Charitable Gifts

Charities benefit most of all from public policy, both state and federal, that encourages charitable giving. For the nonprofit and its advisors, its strategy must be to offer the greatest tax benefits to its donors while maximizing its realization of donated funds.

z1_colorul_summer_cabins_bordergap.pngInternal Revenue Code (“IRC”) Sec. 170 (and its corresponding Regulations) provides the greatest tax incentive for charitable giving. It states, as a general rule, that “[t]here shall be allowed as a deduction any charitable contribution (as defined in subsection (c)) payment of which is made within the taxable year. A charitable contribution shall be allowable as a deduction only if verified under regulations prescribed by the Secretary.”  Therefore, a charitable gift which reduces the amount which would have been subject to state and federal incomes taxes without the gift, may reduce the cost to the taxpayer of making the gift.

Another tax benefit arises through the gift of appreciated assets, because when they are given to a charity, this appreciation generally goes untaxed. Such a donation provides two potential benefits to the donor. First, in the case of certain assets, the contribution may be deducted at their fair market (appreciated) value, so that the donor avoids tax on the appreciation. And second, as in the case of all deductions, the reduction in other taxable income yields further savings. The gift of appreciated assets probably rewards the taxpayer with the lowest after-tax savings available.

z1_sepia_river_and_rowboats_bordergap.pngOne of the ways in which such transactions are carried out is to donate an asset that is about to be sold to a charitable entity, which then finishes off the sale. Because the donor hasn’t personally sold the asset, no tax is due on the eventual sale. And, of course, the charity itself doesn’t pay any tax on the sale either. While it is not true of all such assets, in many cases the donor may be entitled to a deduction equal to the fair market value of the asset. However, it is essential that the impending sale not have reached a point where the donor has actually acquired the right to receive payment before the contribution to the charity is complete. Otherwise, the donor will be deemed to have been the actual seller, who then merely contributed the sale proceeds to the charity. This outcome could be disastrous for a taxpayer, and no such arrangement should be commenced without an awareness of this issue.

In the case of contributions by estates and trusts, IRC Sec. 642(c) provides that, as a general rule, “[i]n the case of an estate or trust (other than a trust meeting the specifications of subpart B), there shall be allowed as a deduction in computing its taxable income (in lieu of the deduction allowed by section 170(a), relating to deduction for charitable, etc., contributions and gifts) any amount of the gross income, without limitation, which pursuant to the terms of the governing instrument is, during the taxable year, paid for a purpose specified in section 170(c) (determined without regard to section 170(c)(2)(A)). If a charitable contribution is paid after the close of such taxable year and on or before the last day of the year following the close of such taxable year, then the trustee or administrator may elect to treat such contribution as paid during such taxable year. The election shall be made at such time and in such manner as the Secretary prescribes by regulations.”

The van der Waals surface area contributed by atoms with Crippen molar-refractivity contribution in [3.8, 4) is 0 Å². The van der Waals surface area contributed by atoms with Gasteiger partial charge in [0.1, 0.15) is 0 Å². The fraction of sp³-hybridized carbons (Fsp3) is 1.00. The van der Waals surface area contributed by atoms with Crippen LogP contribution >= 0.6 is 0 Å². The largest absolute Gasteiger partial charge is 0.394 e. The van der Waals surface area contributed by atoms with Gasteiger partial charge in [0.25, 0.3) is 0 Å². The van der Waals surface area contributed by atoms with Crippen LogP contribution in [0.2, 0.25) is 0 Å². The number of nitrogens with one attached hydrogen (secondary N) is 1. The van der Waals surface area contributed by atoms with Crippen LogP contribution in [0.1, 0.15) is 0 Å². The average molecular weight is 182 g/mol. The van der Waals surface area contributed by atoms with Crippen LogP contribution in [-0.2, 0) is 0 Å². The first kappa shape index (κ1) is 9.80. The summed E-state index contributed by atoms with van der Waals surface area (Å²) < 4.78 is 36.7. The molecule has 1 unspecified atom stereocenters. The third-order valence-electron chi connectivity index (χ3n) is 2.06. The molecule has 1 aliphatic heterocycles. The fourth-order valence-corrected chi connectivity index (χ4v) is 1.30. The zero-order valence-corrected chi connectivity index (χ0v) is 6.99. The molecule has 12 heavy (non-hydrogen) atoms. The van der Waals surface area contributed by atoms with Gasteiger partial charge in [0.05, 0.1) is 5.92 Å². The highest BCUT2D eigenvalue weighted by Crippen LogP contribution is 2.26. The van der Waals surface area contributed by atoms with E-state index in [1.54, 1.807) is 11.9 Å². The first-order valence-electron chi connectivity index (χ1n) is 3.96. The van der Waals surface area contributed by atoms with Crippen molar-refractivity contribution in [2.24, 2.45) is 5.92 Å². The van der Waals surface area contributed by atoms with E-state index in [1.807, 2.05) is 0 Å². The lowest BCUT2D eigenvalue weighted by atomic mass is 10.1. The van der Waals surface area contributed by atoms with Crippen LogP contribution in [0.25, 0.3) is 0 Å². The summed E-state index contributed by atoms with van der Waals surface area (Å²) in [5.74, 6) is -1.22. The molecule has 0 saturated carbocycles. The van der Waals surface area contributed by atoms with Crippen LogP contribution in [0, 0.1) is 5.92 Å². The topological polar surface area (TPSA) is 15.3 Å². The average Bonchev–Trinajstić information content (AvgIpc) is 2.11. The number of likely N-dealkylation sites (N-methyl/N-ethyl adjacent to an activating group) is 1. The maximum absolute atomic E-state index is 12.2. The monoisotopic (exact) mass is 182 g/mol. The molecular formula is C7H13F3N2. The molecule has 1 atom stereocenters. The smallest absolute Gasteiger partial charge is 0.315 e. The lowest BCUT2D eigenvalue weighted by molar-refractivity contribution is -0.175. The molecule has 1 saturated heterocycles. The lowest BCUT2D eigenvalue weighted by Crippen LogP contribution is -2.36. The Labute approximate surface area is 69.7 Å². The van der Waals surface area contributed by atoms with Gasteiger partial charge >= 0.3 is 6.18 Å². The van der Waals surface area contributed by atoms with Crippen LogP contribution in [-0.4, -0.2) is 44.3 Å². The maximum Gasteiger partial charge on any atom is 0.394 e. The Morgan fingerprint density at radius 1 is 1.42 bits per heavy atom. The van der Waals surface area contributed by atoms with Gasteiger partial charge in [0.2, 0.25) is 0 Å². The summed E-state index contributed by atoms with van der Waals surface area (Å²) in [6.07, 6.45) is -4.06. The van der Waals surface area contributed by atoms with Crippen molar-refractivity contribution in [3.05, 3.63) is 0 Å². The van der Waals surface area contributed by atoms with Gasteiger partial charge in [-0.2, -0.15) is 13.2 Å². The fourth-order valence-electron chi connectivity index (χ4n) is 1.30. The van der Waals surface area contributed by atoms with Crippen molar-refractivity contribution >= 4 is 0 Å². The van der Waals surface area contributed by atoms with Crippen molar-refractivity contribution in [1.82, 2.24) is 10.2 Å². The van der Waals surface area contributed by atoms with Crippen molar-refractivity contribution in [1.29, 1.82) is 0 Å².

z2_lurid_ave_giants_bordergap.pngGift and estate taxes are generally referred to as “transfer” taxes, to be contrasted with “income” taxes. It is the privilege of transferring property to someone else that is taxed, not the earning of that property or its value. Not surprisingly, charitable contributions may also be used as deductions to reduce the amounts of these transfer taxes.

IRC Sec. 2055 provides that the gross estate shall be entitled to deductions for all bequests, legacies, devises, or transfers to any government entity for exclusively public purposes; to any corporation which fits the description set forth in IRC Sec. 501(c)(3); to the trustees of a fraternal society or lodge, for purposes in accord with Sec. 501(c)(3); or a veteran’s organization incorporated by Act of Congress, where no part of the net earnings which inure to the benefit of any private shareholder or individual. Sec. 2031(c) provides for an estate (but not gift) tax deduction for conservation easements.

z_brookdale_lodge_bordergap.pngWith respect to lifetime taxable gifts, IRC Sec. 2522 provides that a deduction shall be allowed generally to the same organizations as the estate tax rule, with a few minor differences.

This is a very complex area of law, and issues such as timing, type and character of property, valuation, deduction limitations, etc., must also be addressed.